Alternative Fitness

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Working out and staying fit is not always easy, and not everyone finds it enjoyable. But what if this is just because most people associate this with the gym? Enough people have told me that the gym is just not for them – they can’t get motivated to sit there for an hour or so, lifting heavy things.

That is an incredibly valid point – and staying motivated makes a very big difference in being able to train well and train often. So I have decided to make a list of alternative ways of staying fit, and, hopefully, this means some can find other ways of doing so that also lets them enjoy themselves.



Running away with the circus has been a dream for many of us. Classes tend to focus on two main ares: Acrobatics and Aerial.

With acrobatics, this can include handstands classes, acrobalance (when a pair of two, or more, people do things like lift each other in the air) or tumbling (eventually doing things such as somersaults). With aerial, this means static trapeze, flying trapeze and rope.

The good: Great workout, especially for your core, and time really flies by when you’re having fun. And then you can impress your friends with the cool stuff that you do. Courses range from the basic to more advanced. Most of the courses also work on your flexibility.

The dangers: Both acrobatics and aerial are incredibly safe. The classes are small and there is no risk of injury any more than there is in the gym. Be ready for some serious DOMS the day after, and with rope I have been told you will get some wonderful bruises.

The where: Circus Space (now called the National Centre for Circus Arts) in Old Street offers both aerial and acrobatics – and I have trained for a few years there. There’s also Flying Fantastic in either Battersea or Farringdon, but I believe they only do aerial. They have a great FAQ page here if you want to know more about aerial.

Martial arts

This category has such extensive activities involved (from fencing to muay thai) that it would be impossible for me to include all of them in this one post that is more focused on giving you the big options. If sufficient interest is shown, I am happy to write a big post just for this.

The good: Very good cardio, as well as excellent workout for various muscle groups depending on the martial arts that you do. Fencing is more legwork intense, whilst wrestling is a whole body workout. The best thing about doing martial arts is that they also give you a certain confidence – you are essentially learning how to fight.

The dangers: Some martial arts can be quite violent, and are not for everyone. Ranging from fencing which is really safe (I can’t envision how you could get injured there), to wrestling, where not only will you end up with a lot of bruises, but you can end up with broken arms or the sort. I should note you can also get broken limbs from skiing, so don’t let this put you off, but you need to be aware.

The where: London Fight Factory offers some great courses – it’s where I go and do wrestling. They also offer Brazilian Jiujitsu, MMA and Boxing. London offers almost anything else as well – but do keep in mind that different gym train at different levels of intensity, and can even have completely different styles of approach to the same martial arts.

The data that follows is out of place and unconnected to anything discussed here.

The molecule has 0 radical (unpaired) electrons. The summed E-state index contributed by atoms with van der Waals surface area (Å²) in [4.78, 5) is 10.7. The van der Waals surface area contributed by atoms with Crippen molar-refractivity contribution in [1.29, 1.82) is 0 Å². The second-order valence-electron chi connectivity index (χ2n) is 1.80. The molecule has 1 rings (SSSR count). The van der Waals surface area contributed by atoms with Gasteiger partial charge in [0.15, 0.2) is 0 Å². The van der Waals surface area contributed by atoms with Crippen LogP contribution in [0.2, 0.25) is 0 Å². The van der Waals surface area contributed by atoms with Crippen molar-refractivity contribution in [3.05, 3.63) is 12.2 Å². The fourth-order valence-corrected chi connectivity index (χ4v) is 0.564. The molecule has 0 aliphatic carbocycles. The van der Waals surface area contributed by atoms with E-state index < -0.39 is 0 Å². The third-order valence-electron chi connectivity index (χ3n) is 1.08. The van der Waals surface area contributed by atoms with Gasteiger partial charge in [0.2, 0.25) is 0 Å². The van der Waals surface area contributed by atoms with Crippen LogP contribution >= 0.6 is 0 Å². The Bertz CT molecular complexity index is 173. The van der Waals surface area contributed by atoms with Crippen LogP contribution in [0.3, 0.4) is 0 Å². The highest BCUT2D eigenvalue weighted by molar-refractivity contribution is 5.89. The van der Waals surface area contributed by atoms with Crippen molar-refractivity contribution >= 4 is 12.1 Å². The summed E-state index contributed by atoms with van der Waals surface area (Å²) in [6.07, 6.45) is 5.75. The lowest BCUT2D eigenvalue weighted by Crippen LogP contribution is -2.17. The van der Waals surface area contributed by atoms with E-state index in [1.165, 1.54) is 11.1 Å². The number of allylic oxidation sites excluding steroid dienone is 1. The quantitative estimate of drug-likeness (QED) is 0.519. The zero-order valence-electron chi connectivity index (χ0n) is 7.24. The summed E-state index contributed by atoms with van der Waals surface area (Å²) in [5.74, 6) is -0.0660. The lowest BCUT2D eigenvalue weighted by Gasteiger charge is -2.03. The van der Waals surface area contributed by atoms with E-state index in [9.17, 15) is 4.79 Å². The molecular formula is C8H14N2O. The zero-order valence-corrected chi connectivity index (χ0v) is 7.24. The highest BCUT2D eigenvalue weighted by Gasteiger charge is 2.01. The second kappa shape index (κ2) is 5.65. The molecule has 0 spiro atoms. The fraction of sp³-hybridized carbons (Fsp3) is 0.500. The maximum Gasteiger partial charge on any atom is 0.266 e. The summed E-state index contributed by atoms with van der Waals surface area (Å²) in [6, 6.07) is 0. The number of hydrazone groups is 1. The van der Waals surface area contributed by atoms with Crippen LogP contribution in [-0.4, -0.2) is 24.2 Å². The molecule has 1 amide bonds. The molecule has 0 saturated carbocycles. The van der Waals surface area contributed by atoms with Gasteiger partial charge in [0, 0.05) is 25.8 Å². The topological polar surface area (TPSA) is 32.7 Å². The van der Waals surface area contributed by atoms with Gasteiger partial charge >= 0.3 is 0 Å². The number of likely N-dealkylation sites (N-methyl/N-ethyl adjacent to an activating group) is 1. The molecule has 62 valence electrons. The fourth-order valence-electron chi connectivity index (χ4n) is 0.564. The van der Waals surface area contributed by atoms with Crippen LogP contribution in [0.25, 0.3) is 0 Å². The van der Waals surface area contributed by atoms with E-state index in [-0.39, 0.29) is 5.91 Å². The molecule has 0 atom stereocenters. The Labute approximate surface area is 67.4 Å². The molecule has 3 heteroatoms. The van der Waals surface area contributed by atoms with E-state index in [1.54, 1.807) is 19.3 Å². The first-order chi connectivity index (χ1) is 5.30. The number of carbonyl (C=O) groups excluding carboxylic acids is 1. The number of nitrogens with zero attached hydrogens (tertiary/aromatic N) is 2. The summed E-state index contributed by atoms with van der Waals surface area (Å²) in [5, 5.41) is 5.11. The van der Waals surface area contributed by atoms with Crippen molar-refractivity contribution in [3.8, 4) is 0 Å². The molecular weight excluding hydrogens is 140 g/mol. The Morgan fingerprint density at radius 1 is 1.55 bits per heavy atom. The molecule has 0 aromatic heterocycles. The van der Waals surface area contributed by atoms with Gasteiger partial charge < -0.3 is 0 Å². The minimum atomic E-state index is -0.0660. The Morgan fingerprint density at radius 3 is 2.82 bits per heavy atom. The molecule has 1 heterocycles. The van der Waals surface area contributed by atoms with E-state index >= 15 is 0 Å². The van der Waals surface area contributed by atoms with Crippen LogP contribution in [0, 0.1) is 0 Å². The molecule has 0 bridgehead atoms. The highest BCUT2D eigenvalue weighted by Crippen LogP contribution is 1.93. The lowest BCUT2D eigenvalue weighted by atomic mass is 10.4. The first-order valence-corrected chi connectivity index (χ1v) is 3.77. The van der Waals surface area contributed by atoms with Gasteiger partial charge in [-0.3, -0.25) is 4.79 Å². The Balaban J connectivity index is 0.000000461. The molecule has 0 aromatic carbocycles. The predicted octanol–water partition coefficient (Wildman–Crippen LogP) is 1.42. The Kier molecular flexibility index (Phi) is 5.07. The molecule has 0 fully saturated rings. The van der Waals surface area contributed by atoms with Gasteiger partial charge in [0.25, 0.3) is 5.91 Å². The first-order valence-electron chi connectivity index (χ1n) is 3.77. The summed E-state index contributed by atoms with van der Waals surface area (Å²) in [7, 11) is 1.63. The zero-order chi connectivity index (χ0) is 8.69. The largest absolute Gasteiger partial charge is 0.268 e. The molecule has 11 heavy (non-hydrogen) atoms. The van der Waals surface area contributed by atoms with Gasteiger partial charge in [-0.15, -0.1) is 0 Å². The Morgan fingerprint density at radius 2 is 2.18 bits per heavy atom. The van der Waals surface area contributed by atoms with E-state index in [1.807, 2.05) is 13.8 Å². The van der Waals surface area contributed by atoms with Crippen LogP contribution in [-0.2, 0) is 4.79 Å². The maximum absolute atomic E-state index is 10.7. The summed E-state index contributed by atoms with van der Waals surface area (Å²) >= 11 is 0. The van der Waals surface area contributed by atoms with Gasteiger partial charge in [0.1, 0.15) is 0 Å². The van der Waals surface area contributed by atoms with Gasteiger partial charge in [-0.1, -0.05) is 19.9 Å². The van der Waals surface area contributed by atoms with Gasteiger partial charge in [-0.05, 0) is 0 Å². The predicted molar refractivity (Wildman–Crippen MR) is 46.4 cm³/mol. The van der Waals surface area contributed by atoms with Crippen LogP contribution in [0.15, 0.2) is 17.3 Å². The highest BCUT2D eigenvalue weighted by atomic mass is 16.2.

You’ve probably seen groups of people doing this weird thing of jumping on walls and over various crap all over London – and indeed those people are not crazy they are doing something called “parkour”. It’s a bit like being in Assassin’s Creed to be honest, or, in non-gamer terms, it’s basically circus acrobatics meets running from the police.

The good: Just like circus acrobatics, great overall workout, and give you a very good sense of space. Plus, you get to look cool and experience parts of your cities in ways you perhaps never thought of looking at.

The dangers: Whilst being similar to circus acrobatics, it’s in a less controlled environment and the streets aren’t cushioned. Then again, unlike circus acrobatics, you don’t really have to try anything crazy. The level of difficulty you want for this is your own.

The where: Two of my friends told me of the Chainstore Gym which is a dedicated parkour/freerunning centre.

climbing (1 of 1)(Rock) Climbing

In truth this is something my sister is much more experienced at than myself – but if you just Google “naked rock climbers” you can see what I mean when I say that the activities on this list can give you a very pleasant shape. Don’t be alarmed, you don’t need to be outdoorsy to try this out as there are plenty of indoor climbing walls.

The good: Excellent toning and strength training. If you are an outdoorsy person, can also mean that you can do go on hikes and get some amazing views whilst doing this. High in adrenaline as well.

The dangers: This is potentially the most dangerous in the list – and I only say potentially for two reasons. One is that you can do climbing indoors where the risk is absolutely minimal. Two is that you can make sure even if done outside as long as you are careful you should be fine.

The where: Quite a few options – Mile End Climbing wall for example.




Lasting thoughts: “Alternative fitness” (yes, some of these are sports/ways of life for some of us, not just fitness; I get it. Let’s move on) tends to be much more expensive than a regular gym membership. Whilst being much more fun, you must also be aware of what you are trying to achieve and assess whether that particular sports or activity helps. Remember that your diet plays a hugely important role as well.

If you have any feedback on how I wrote this section, or whether you would like something more, do leave a comment! I tried to keep it as snappy and minimalist as possible, but maybe that wasn’t the best way.


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